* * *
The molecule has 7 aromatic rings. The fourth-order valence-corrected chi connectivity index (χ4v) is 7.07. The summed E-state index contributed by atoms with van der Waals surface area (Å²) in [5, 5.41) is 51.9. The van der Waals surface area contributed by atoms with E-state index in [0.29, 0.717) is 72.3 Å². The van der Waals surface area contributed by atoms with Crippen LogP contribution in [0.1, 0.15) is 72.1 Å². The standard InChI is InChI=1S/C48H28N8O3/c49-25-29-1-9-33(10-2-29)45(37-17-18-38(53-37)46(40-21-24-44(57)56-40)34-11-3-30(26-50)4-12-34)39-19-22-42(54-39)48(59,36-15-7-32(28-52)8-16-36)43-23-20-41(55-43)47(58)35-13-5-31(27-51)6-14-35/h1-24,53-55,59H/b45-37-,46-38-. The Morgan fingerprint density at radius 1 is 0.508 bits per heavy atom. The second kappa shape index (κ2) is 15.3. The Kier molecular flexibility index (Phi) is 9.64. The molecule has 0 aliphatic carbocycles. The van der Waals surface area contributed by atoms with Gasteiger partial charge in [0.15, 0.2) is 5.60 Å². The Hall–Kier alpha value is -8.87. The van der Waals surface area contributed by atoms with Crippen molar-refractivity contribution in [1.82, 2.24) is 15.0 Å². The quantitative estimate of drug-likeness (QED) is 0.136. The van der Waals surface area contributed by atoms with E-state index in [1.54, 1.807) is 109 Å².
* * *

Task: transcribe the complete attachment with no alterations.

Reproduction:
The molecule has 7 aromatic rings. The fourth-order valence-corrected chi connectivity index (χ4v) is 7.07. The summed E-state index contributed by atoms with van der Waals surface area (Å²) in [5, 5.41) is 51.9. The van der Waals surface area contributed by atoms with E-state index in [0.29, 0.717) is 72.3 Å². The van der Waals surface area contributed by atoms with Crippen LogP contribution in [0.1, 0.15) is 72.1 Å². The standard InChI is InChI=1S/C48H28N8O3/c49-25-29-1-9-33(10-2-29)45(37-17-18-38(53-37)46(40-21-24-44(57)56-40)34-11-3-30(26-50)4-12-34)39-19-22-42(54-39)48(59,36-15-7-32(28-52)8-16-36)43-23-20-41(55-43)47(58)35-13-5-31(27-51)6-14-35/h1-24,53-55,59H/b45-37-,46-38-. The Morgan fingerprint density at radius 1 is 0.508 bits per heavy atom. The second kappa shape index (κ2) is 15.3. The Kier molecular flexibility index (Phi) is 9.64. The molecule has 0 aliphatic carbocycles. The van der Waals surface area contributed by atoms with Gasteiger partial charge in [0.15, 0.2) is 5.60 Å². The Hall–Kier alpha value is -8.87. The van der Waals surface area contributed by atoms with Crippen molar-refractivity contribution in [1.82, 2.24) is 15.0 Å². The quantitative estimate of drug-likeness (QED) is 0.136. The van der Waals surface area contributed by atoms with E-state index in [1.54, 1.807) is 109 Å².